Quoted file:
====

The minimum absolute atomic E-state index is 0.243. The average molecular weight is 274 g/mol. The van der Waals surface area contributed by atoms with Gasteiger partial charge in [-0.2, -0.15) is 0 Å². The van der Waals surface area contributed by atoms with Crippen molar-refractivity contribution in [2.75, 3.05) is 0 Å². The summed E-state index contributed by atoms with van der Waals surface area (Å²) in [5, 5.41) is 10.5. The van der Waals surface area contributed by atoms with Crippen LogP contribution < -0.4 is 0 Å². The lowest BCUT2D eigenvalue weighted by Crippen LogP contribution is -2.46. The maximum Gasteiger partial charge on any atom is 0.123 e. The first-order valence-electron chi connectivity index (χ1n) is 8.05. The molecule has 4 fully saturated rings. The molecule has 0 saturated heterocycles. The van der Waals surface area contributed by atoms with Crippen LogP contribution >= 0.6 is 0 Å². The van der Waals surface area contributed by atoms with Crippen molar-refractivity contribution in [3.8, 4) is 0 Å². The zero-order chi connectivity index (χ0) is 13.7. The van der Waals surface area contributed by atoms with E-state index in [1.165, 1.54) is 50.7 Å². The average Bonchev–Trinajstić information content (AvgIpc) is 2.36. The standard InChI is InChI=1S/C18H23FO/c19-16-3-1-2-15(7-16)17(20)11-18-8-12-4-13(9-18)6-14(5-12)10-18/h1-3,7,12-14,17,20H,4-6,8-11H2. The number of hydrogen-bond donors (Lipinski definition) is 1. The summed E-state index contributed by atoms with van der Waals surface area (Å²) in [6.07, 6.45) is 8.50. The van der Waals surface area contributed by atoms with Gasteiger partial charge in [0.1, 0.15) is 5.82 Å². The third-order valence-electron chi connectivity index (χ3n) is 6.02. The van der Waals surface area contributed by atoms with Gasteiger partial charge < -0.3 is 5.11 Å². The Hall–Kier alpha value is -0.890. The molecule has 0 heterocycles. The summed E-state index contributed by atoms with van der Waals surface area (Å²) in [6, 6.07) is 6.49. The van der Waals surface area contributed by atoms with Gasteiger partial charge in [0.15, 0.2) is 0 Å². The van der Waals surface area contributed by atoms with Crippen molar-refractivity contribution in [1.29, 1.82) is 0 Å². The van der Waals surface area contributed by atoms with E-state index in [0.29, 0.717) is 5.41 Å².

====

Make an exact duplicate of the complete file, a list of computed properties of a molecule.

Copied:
The minimum absolute atomic E-state index is 0.243. The average molecular weight is 274 g/mol. The van der Waals surface area contributed by atoms with Gasteiger partial charge in [-0.2, -0.15) is 0 Å². The van der Waals surface area contributed by atoms with Crippen molar-refractivity contribution in [2.75, 3.05) is 0 Å². The summed E-state index contributed by atoms with van der Waals surface area (Å²) in [5, 5.41) is 10.5. The van der Waals surface area contributed by atoms with Crippen LogP contribution < -0.4 is 0 Å². The lowest BCUT2D eigenvalue weighted by Crippen LogP contribution is -2.46. The maximum Gasteiger partial charge on any atom is 0.123 e. The first-order valence-electron chi connectivity index (χ1n) is 8.05. The molecule has 4 fully saturated rings. The molecule has 0 saturated heterocycles. The van der Waals surface area contributed by atoms with Crippen LogP contribution >= 0.6 is 0 Å². The van der Waals surface area contributed by atoms with Crippen molar-refractivity contribution in [3.8, 4) is 0 Å². The zero-order chi connectivity index (χ0) is 13.7. The van der Waals surface area contributed by atoms with E-state index in [1.165, 1.54) is 50.7 Å². The average Bonchev–Trinajstić information content (AvgIpc) is 2.36. The standard InChI is InChI=1S/C18H23FO/c19-16-3-1-2-15(7-16)17(20)11-18-8-12-4-13(9-18)6-14(5-12)10-18/h1-3,7,12-14,17,20H,4-6,8-11H2. The number of hydrogen-bond donors (Lipinski definition) is 1. The summed E-state index contributed by atoms with van der Waals surface area (Å²) in [6.07, 6.45) is 8.50. The van der Waals surface area contributed by atoms with Gasteiger partial charge in [0.1, 0.15) is 5.82 Å². The third-order valence-electron chi connectivity index (χ3n) is 6.02. The van der Waals surface area contributed by atoms with Gasteiger partial charge < -0.3 is 5.11 Å². The Hall–Kier alpha value is -0.890. The molecule has 0 heterocycles. The summed E-state index contributed by atoms with van der Waals surface area (Å²) in [6, 6.07) is 6.49. The van der Waals surface area contributed by atoms with Gasteiger partial charge in [0.15, 0.2) is 0 Å². The van der Waals surface area contributed by atoms with Crippen molar-refractivity contribution in [1.29, 1.82) is 0 Å². The van der Waals surface area contributed by atoms with E-state index in [0.29, 0.717) is 5.41 Å².